Sharing a passion for color since 2006
Rose Collar at EuroSynergyInternational Polymer Clay Association Conference PRE-Conference Workshop on Monday, April 28th Full Day | $150 (USD) Includes all clay and materials Registration Link: Details at VIA Artistica!
Maggie Maggio and Lindly Haunani's "must have" color reference book. Random House, 2009 Order yours now.
Masters: Polymer Clay
Lark Press, 2011 Order yours now.
Terra Nova: Polymer at the Crossroads
Racine Art Museum, 2011 Available only through the Museum Store.
Most of my new work has names that I easily associate with the piece. For example, every time I show someone the photo on the left, they say it reminds them of octupuses so I called it “Octopi” – one of the three plural forms of octopus.
The other day a friend asked about one of my pieces by using the title I gave it on my website and – oops – I had trouble remembering which one of a half dozen possible pieces it might be. Clearly I did not put enough thought into coming up with a suitable, and memorable (at least for me) name for that specific piece.
Thankfully, James Gurney just completed a series of three posts on his blog about the importance of titles. He is talking about paintings but his tips are spot on for any artist. I especially took to heart his suggestion “Make sure you recognize the piece from the title.”
Gurney’s post was especially timely since I just added three new pieces to my website and have yet to name them. I briefly considered naming them “Twist 2,” “Torque 3″ and “Wrap 4″ but that would be such a cop out!
I will come up with titles soon. But I need to put some thought into it!
James Gurney’s Titles for Paintings, Part 3
On this shortest day of the year 2012, I celebrate the return of the light, and reflect on the interconnections that tie us all together. Its deeply comforting in these dark days to know that many of my treasured Christmas traditions are rewoven rites from the Roman Saturnalia, the Northern European Yule, and the Celtic solstice.
We are connected through time to ancient ceremonies that speak to the universal desire for fertility and health in the coming year. The days when the sun is furthest from the earth are filled with light, gift giving, and decorating with greens.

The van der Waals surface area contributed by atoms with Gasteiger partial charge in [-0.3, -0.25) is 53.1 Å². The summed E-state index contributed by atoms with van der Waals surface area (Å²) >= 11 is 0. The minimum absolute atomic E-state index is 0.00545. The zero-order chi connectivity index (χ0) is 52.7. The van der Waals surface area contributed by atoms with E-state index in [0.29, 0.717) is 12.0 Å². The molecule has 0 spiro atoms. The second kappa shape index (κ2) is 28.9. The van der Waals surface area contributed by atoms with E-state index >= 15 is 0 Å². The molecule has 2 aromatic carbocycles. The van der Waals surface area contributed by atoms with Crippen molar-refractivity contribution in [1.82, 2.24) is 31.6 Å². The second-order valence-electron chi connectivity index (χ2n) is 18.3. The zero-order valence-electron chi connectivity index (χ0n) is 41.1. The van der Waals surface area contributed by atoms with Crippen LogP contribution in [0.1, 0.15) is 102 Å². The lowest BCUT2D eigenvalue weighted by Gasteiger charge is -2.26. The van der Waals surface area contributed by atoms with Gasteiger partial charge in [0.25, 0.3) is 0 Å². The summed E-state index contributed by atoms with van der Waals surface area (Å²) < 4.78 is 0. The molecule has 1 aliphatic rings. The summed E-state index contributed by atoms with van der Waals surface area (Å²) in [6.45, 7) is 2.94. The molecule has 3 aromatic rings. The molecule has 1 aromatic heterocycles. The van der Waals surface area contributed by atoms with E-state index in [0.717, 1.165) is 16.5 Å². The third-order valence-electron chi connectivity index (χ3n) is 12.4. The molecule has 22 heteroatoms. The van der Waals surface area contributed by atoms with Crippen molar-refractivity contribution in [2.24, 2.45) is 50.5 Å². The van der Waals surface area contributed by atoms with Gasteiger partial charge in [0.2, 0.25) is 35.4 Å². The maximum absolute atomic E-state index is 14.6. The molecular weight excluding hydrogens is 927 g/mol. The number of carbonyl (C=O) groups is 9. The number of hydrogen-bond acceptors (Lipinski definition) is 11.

No matter what your traditions are this time of year – I wish you peace, joy and light.
As soon as Synergy III ends on March 17th, I will be flying off to southern France for a wonderful four day polymer event hosted by Kylee Milner and her husband, Andy. I will be teaching a workshop on Dynamic Color: Combining Instinct with Intention. Sarah Shriver is teaching her Big Beads workshops and Sandra McCaw will be sharing her Finding Closure class. Imagine the gorgeous necklace you could make after taking all three of these wonderful workshops!!
Polymer Pamper Play is a premier polymer event organized for the past three years by Debbie Carlton and Rebecca Thickbroom at the Cotswold Conference Center near the picturesque town of Broadway, England. I’ve heard wonderful things about PPP every year – everyone always talks about it in superlatives!
I am thrilled and honored to be teaching at the next PPP from April 12 – 14, 2013. My workshop is titled “The Nature of Mark Making: Instinctive Doodling on Polymer Clay.” It combines the basics of the Watercolor Technique with drawing on the baked clay with a micro pen. It will be so much fun!
My fellow instructor will be polymer artist Angela Garrod of Claynine Polymer Designs. Angela will be teaching how to make some of the gorgeous focal beads from her signature Spring is Sprung necklace. I’ve admired Angela’s work for years and look forward seeing her exquisitely designed pieces in person!
In addition to the two polymer workshops, Emma Beane will be presenting “Make it Sparkle” – a photography workshop for artists. I would love to start taking my own photos so I’m excited to learn some of Emma’s tips and tricks.
Pampering is the name of the game for this event. Here’s what Ana Belchi had to say after teaching there last year . . .
“Imagine an event where every student has a desk of 1.50 x 0, 70 m; two huge plasma TVs and a projector, so you can follow all the workshops without losing a single detail. Imagine that there is a room dedicated exclusively to the ovens, with areas to leave the work to be baking, others to collect the cooked. Think of that if you need some materials you can go to the store (which is in another room) to buy what you need.
Imagine that every morning Debbie and Rebecca report all activities that you are going to perform throughout the day; that when you want to take a cup of coffee you just have to approach the bar and there it is. Or that you like to take a typical English tea and cakes, at five in the afternoon you can do it. Or that after dinner you want to continue working… and all this with these views every morning.”
It looks heavenly doesn’t it! Join us!